Season Of The Snowbird: Senior Citizens Migrating North

Apr 8, 2014

Warm weather and blue skies across the state this week mark the time of year when a mass migration gets underway—that of the snowbird. These senior citizens live part time in the warm southern parts of the U.S. and spend summers in the North.

Many senior citizens travel northward from Southern Utah during the summer months, taking advantage of cooler weather and educational opportunities.
Credit Utah State University

Many Utahns travel between the St. George region and the Wasatch Front each year. Assistant St. George City Manager Marc Mortensen said citizens arrive in October and leave around Easter Weekend.

“According to the census, we have about 20 percent of our population declare St. George as not a primary residence,” said Mortensen. “So that basically says to us that approximately 15,000 people migrate in and out of the area.”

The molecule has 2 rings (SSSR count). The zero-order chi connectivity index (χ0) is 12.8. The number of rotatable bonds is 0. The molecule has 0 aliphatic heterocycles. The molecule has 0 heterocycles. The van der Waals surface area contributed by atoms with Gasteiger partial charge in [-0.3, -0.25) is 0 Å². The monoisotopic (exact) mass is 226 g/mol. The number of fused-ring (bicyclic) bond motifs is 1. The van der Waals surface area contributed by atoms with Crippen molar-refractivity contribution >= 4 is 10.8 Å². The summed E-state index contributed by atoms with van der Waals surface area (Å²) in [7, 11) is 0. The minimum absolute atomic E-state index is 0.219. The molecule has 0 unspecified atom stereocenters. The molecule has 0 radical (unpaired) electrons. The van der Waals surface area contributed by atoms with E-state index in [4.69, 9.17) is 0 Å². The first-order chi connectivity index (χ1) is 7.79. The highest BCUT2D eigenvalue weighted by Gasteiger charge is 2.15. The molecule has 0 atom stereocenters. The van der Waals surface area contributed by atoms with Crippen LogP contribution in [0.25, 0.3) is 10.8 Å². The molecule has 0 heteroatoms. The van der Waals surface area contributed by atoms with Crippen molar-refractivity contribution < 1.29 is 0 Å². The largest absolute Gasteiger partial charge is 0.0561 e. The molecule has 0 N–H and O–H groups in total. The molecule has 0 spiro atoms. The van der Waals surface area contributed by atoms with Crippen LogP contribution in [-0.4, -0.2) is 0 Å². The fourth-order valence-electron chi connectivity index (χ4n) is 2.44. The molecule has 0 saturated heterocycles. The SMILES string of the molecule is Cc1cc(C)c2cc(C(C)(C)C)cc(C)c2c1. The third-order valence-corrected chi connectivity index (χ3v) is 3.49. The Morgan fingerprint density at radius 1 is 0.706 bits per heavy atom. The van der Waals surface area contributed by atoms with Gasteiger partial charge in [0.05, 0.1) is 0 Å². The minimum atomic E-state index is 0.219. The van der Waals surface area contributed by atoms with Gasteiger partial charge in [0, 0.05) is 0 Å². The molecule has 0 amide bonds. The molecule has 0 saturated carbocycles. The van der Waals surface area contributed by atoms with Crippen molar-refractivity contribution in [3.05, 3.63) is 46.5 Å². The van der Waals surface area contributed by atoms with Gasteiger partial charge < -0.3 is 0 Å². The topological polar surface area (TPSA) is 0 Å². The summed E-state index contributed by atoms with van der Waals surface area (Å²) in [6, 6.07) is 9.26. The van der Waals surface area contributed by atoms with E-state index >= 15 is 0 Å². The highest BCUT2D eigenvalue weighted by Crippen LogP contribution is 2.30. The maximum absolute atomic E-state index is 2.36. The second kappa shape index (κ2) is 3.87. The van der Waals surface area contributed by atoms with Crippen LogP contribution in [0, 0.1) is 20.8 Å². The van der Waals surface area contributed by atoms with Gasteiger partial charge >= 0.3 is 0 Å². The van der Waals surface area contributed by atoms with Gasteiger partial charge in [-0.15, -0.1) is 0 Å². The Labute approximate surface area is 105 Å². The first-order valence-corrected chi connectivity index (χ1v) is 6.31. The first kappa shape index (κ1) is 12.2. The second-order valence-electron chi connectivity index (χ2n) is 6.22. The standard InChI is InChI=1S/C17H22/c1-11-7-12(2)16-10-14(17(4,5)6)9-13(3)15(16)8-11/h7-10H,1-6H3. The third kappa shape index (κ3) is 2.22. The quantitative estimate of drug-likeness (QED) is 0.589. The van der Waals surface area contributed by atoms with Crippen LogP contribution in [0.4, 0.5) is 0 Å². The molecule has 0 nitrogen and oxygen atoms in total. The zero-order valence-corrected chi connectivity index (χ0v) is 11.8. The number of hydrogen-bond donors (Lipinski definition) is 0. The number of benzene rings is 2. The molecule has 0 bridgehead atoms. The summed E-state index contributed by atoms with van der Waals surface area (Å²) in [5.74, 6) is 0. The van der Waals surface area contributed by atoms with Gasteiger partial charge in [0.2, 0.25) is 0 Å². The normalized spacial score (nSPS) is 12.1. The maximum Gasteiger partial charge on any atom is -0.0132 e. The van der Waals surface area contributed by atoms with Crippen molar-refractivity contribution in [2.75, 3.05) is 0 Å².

St. George sees a drop in sales, restaurant and transient room taxes each summer as people escape to the North for the hot summer months. Mortensen said this is normal for resort-orientated communities like St. George.

Mortensen also said that recently the snowbirds have been flying in from more distant destinations.

“It used to be that the vast majority of our snowbirds in the area were from the Wasatch Front and what we’re starting to see is a greater diversification of snowbirds coming from different parts of the country,” said Mortensen.

One summer nesting ground for St. George natives is Logan. Many part-time residents stay in Utah State University dormitories, take classes, and use facilities that are usually reserved for students.

“This year we have 60 offerings of courses, most of those courses being one week lecture-based, everything from computer knowledge classes to history, world events, painting and drawing,” said Linda D’addabbo, Summer Citizen Program coordinator for USU.

USU began offering summer citizen services in 1976. They expect over 700 snowbirds this year.